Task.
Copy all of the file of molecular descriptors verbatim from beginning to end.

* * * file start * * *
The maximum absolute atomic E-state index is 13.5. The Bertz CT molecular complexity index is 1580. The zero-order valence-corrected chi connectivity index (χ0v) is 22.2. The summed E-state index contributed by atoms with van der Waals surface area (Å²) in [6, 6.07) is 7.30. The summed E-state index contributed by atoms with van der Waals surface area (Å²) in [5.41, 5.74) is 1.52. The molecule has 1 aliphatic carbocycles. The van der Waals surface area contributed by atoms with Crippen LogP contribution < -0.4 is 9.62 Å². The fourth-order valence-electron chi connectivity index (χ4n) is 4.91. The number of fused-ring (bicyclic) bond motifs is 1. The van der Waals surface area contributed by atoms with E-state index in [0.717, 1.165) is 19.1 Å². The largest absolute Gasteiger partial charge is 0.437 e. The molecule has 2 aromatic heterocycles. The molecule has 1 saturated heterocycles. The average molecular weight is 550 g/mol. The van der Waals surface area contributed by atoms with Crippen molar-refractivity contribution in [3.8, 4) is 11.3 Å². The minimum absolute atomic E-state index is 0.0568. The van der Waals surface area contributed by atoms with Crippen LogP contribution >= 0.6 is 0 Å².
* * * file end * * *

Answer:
The maximum absolute atomic E-state index is 13.5. The Bertz CT molecular complexity index is 1580. The zero-order valence-corrected chi connectivity index (χ0v) is 22.2. The summed E-state index contributed by atoms with van der Waals surface area (Å²) in [6, 6.07) is 7.30. The summed E-state index contributed by atoms with van der Waals surface area (Å²) in [5.41, 5.74) is 1.52. The molecule has 1 aliphatic carbocycles. The van der Waals surface area contributed by atoms with Crippen LogP contribution < -0.4 is 9.62 Å². The fourth-order valence-electron chi connectivity index (χ4n) is 4.91. The number of fused-ring (bicyclic) bond motifs is 1. The van der Waals surface area contributed by atoms with E-state index in [0.717, 1.165) is 19.1 Å². The largest absolute Gasteiger partial charge is 0.437 e. The molecule has 2 aromatic heterocycles. The molecule has 1 saturated heterocycles. The average molecular weight is 550 g/mol. The van der Waals surface area contributed by atoms with Crippen molar-refractivity contribution in [3.8, 4) is 11.3 Å². The minimum absolute atomic E-state index is 0.0568. The van der Waals surface area contributed by atoms with Crippen LogP contribution >= 0.6 is 0 Å².